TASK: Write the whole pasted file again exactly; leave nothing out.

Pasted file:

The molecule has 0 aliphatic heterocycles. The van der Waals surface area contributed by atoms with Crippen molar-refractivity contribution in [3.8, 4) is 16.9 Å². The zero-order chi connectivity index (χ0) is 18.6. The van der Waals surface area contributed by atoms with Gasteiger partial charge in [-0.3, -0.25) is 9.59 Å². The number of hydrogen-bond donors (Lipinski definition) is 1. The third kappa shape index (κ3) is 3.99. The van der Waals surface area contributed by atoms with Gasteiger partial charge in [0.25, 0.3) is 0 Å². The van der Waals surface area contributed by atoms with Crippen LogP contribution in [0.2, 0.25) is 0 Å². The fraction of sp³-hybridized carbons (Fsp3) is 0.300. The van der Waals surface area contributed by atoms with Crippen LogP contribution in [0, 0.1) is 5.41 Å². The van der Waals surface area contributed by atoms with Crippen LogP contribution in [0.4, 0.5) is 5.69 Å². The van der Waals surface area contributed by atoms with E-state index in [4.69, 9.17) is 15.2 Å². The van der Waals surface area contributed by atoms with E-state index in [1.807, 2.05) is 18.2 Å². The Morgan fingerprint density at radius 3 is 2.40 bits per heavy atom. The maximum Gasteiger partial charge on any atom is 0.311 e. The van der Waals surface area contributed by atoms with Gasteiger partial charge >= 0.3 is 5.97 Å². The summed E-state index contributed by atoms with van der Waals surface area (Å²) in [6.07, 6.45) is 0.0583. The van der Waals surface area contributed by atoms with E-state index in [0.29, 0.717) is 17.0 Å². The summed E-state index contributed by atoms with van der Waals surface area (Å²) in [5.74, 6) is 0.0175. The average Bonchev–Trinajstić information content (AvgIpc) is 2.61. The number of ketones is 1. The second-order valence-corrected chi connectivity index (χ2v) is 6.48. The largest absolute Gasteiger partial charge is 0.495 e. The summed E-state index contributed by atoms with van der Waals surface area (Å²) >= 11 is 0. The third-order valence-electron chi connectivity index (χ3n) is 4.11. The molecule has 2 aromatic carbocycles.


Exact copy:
The molecule has 0 aliphatic heterocycles. The van der Waals surface area contributed by atoms with Crippen molar-refractivity contribution in [3.8, 4) is 16.9 Å². The zero-order chi connectivity index (χ0) is 18.6. The van der Waals surface area contributed by atoms with Gasteiger partial charge in [-0.3, -0.25) is 9.59 Å². The number of hydrogen-bond donors (Lipinski definition) is 1. The third kappa shape index (κ3) is 3.99. The van der Waals surface area contributed by atoms with Gasteiger partial charge in [0.25, 0.3) is 0 Å². The van der Waals surface area contributed by atoms with Crippen LogP contribution in [0.2, 0.25) is 0 Å². The fraction of sp³-hybridized carbons (Fsp3) is 0.300. The van der Waals surface area contributed by atoms with Crippen LogP contribution in [0, 0.1) is 5.41 Å². The van der Waals surface area contributed by atoms with Crippen LogP contribution in [0.4, 0.5) is 5.69 Å². The van der Waals surface area contributed by atoms with E-state index in [4.69, 9.17) is 15.2 Å². The van der Waals surface area contributed by atoms with E-state index in [1.807, 2.05) is 18.2 Å². The Morgan fingerprint density at radius 3 is 2.40 bits per heavy atom. The maximum Gasteiger partial charge on any atom is 0.311 e. The van der Waals surface area contributed by atoms with Gasteiger partial charge >= 0.3 is 5.97 Å². The summed E-state index contributed by atoms with van der Waals surface area (Å²) in [6.07, 6.45) is 0.0583. The van der Waals surface area contributed by atoms with E-state index in [0.29, 0.717) is 17.0 Å². The summed E-state index contributed by atoms with van der Waals surface area (Å²) in [5.74, 6) is 0.0175. The average Bonchev–Trinajstić information content (AvgIpc) is 2.61. The number of ketones is 1. The second-order valence-corrected chi connectivity index (χ2v) is 6.48. The largest absolute Gasteiger partial charge is 0.495 e. The summed E-state index contributed by atoms with van der Waals surface area (Å²) >= 11 is 0. The third-order valence-electron chi connectivity index (χ3n) is 4.11. The molecule has 2 aromatic carbocycles.